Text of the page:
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The Alumni
In this issue's Alumni section:
Foreigner at Radcliffe - Success, 25 Years Out - Young at Harvard - Voters' Choice - Mount Harvard Club - Recordbreakers - Medalists Three - Preservationist - Sister Act - Yesterday's News

For more alumni web resources, check out Harvard Gateways, the Harvard Alumni Association's website
John Colony stands next to a mechanism for controlling water power to the mills. © STEVE HOOPER


John Colony '67 is a businessman with a mission: preserving the lovely New England village he grew up in. His family's textile mill was virtually the only employer in tiny Harrisville, New Hampshire, but by the late sixties New England mills were becoming unable to compete in world markets. When Colony returned from a stint in the Coast Guard in 1970, his father and uncle were in the process of closing the mill, putting 250 people out of work. Two things struck Colony as worth preserving: an architectural ensemble of commercial and residential structures that had survived virtually intact from the Civil War period, and a way of life in a small community.

Keeping both intact has been a challenge. Colony refused to create a living museum like Williamsburg, or sell the old buildings as vacation homes. Both would have displaced even more people who had lived and worked in the village for generations. Instead, ownership of most of the historically valuable property was transferred to Historic Harrisville, a public foundation he helped create, which has raised money to preserve the structures. He and other residents also lobbied successfully to have the village declared a national historic district. "We're involved in historic preservation, but not tourism," he says. "That's quite rare. The director of an English historic industrial site who visited was quite jealous."

Preserving a living community required a variety of measures. The newest mill buildings were sold to an environmentally friendly small company that produced drinking fountains. Old buildings, some boarded up for years, were recycled as premises for other business ventures and affordable housing. In 1971--against his better judgment, he says--Colony founded a new textile business. Harrisville Designs originally used local residents' expertise to manufacture yarns and handwoven fabrics. Now it also produces handlooms and sponsors workshops that bring master weavers and students together from late spring through fall each year.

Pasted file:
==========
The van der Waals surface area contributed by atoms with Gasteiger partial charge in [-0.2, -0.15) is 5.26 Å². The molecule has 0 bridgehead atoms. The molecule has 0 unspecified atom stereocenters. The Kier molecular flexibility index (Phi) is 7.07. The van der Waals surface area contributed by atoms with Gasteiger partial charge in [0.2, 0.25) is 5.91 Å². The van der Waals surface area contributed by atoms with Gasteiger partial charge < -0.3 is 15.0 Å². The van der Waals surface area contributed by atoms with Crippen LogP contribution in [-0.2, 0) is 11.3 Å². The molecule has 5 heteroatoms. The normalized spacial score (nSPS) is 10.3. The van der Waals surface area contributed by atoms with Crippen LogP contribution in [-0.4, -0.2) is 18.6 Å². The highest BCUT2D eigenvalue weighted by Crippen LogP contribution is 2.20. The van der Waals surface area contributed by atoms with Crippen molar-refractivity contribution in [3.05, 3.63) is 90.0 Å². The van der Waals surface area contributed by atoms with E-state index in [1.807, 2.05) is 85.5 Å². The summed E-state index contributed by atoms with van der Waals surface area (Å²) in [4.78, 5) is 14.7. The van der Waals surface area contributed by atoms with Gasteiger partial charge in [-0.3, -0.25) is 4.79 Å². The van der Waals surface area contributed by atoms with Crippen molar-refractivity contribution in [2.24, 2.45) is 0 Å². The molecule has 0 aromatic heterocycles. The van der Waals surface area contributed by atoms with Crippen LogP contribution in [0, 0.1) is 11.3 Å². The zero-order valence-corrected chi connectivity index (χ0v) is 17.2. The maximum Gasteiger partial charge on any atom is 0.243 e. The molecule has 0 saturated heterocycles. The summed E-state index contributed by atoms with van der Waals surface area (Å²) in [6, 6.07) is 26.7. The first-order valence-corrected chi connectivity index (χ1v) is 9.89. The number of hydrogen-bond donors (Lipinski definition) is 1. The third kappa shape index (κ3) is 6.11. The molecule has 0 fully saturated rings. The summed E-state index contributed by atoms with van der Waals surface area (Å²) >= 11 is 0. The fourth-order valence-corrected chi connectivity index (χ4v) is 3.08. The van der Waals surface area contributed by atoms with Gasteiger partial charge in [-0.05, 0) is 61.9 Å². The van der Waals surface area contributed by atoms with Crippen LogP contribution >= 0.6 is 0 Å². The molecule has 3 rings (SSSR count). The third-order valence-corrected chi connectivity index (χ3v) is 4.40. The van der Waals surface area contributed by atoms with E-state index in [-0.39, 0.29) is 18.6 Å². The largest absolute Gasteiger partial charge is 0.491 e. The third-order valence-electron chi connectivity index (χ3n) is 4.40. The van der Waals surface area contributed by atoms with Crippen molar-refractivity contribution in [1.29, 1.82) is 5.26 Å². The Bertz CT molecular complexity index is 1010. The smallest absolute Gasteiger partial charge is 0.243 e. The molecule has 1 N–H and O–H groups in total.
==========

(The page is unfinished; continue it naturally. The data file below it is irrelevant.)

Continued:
The challenges have continued. As more women entered the work force and had less time for traditional crafts, the company responded by producing small looms and toys for children that were marketed at alternative toy stores. Then, last summer, the owners of the drinking-fountain factory, the village's largest employer, announced plans to relocate to Keene. Historic Harrisville raised the money to buy the four-building complex and is developing a plan for reuse. "Ideally," says Colony, "we'll be able to attract a range of businesses typical of New Hampshire--electronics, publishing, environmental investigation--so we don't run the risk of having just one tenant. My own dream is to have 50 or 60 townspeople employed there."

When he was an undergraduate, Colony says, he had no particular interest in architecture, although he absorbed a respect for the College's history. "When I walk through the Yard now, though," he says, "I tend to see it as a physical plant with challenges similar to ours. I think about bricks and slate. Harvard is a kind of lab for us. It's hard to adapt an eighteenth-century building to new uses, so we notice what they do, since they're always looking for a better solution. Harvard isn't a museum either, and it's a real job to keep everybody happy in a historic environment.

~ Deborah Schneider

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